What I Learned From Sober November
If you recall, I wrote a piece about how I was going to go sober for the entirety of November. Well, November has come and gone, and I achieved that goal.
I don't miss drinking.
I haven't had a sip of beer, whiskey, tequila, or *other alcohol* since the weekend before Halloween. I wake up every day between 7 and 8, roll out of bed, and head to work or the gym, depending on the day of the week. I'm in the habit of going to the gym right after work, before I plant myself into the couch and become useless.
Don't get me wrong, I love beer. I love whiskey. I miss the taste of both. However, I feel the best (mentally and physically) that I have since 2014 when I started my weight loss journey. Going 30+ days of waking up feeling amazing, maybe sometimes sore from a workout, is wonderful. I didn't have a Saturday or Sunday where the light peaking through my curtain forced me to wake up and face a hangover. I didn't fall out of bed at noon just to slink to the couch for the Bears inevitable loss (I didn't drink this month and the Bears didn't win (maybe they're related??)). I was up and home from the gym before pregame coverage even started.
I have more energy, even in the morning. If you know me, you know that I am not a morning person. I used to work late shifts for work because I was usually up until 2am anyways. During college I was either closing down a bar or bouncing until 4am. I used to think 10am was waking up early; now I feel like 10am is a wasted day. I have energy as I put together my lunch for the day in the kitchen as Kevin grunts at me while his coffee pours.
Sadly, I fell short of my workout goals. The goal was to run 60 miles and bike 200. After 19 workouts and 11 rest days, I achieved running a little over 48 miles and biked 161 miles.
I'm not ashamed of this. It was hard. The first two weeks of the month, it was a shock to my body. I had bad shin splints during most runs. My thighs wanted to quit during most bike rides. I went from working out an average of three days a week, with only one or two including running, to an average of five very long workouts a week.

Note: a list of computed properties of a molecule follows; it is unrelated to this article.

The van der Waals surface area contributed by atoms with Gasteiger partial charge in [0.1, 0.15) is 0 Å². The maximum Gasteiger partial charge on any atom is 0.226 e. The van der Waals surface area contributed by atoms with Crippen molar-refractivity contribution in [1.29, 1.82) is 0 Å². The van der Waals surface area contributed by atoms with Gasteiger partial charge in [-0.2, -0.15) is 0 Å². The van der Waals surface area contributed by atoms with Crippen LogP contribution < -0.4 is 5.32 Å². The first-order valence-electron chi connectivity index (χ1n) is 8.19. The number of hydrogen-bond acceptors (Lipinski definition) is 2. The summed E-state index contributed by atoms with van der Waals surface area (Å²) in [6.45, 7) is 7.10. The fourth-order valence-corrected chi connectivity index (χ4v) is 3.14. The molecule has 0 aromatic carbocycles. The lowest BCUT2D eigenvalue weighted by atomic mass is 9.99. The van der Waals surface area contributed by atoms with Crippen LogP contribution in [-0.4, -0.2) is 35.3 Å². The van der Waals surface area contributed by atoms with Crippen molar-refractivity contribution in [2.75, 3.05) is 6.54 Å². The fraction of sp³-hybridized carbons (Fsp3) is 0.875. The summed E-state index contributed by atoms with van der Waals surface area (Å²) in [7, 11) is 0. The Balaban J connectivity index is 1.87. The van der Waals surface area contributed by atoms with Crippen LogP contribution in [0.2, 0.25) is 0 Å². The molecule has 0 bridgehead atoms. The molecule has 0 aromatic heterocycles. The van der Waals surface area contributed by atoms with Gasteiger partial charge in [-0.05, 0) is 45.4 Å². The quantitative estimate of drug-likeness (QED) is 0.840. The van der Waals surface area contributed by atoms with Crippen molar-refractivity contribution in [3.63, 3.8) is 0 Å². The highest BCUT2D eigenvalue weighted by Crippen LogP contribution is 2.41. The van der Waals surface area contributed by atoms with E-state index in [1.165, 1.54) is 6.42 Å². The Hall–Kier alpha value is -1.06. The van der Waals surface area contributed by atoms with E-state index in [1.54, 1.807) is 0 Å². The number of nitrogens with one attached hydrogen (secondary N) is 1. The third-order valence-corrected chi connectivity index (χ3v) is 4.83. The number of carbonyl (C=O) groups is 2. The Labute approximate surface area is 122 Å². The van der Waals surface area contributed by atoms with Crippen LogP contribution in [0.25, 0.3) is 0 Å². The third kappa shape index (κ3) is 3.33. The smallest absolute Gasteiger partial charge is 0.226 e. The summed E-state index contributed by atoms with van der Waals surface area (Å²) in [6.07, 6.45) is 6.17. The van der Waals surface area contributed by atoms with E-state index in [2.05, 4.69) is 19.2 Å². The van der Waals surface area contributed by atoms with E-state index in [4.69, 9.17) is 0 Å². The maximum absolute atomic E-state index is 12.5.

Despite falling short of the goal, I still lost ten pounds. I ate healthier than I ever have. Today is my celebratory cheat day where I eat everything I have craved for over 30 days. But for the past month, my snacks at work were fruits or vegetables. My side dish during dinner was the same.
I figured that this weekend, the first of December, would be spent with a bottle stuck to my lips. Honestly, I didn't even want that. Last night, I sat in a bar with my parents, aunt, uncle, and their friends and just enjoyed my water and turkey club sandwich while I waited for Tommy Emmanuel to hit the stage. It's not that I fear relapsing into whatever habits I had before. It's not that a fear hangovers. I just genuinely feel better without booze in my life. I have enjoyed slimming down again. I have enjoyed not having to ask someone "what did I do last night?" No, I don't think I'm quitting for good, because there are beers that I like and I want to have them again, but I do not have a plan to start again. I don't feel that I need to deprive myself of something I enjoy if I feel the urge to want it one weekend. I just don't need to force it into my schedule.
It's a weird feeling, being 26 and still feeling peer pressure. When friends look at me with the look of, "oh, you won't join us in drinking tonight?" as if it's a social standard for being in public. I am not suddenly against drinking. I miss the social aspect of it. It's an activity to do as a large group, but it's not necessary to be apart of said group. I miss splitting pitchers of beers and margaritas, but I don't, also. That doesn't make sense.
Look, I'm not telling anyone to stop. I am just telling you my personal experience. I'm not trying to make anyone feel bad for their choices. Sure, I love when people better themselves, and people have told me how they are cutting down the frequency of drinking nights even if they don't want to completely remove it from their lives. I, personally, felt that quitting cold turkey was easiest for me.
In college, people had a ironic nickname for me: Sober Steve.
It's time I live up to the name.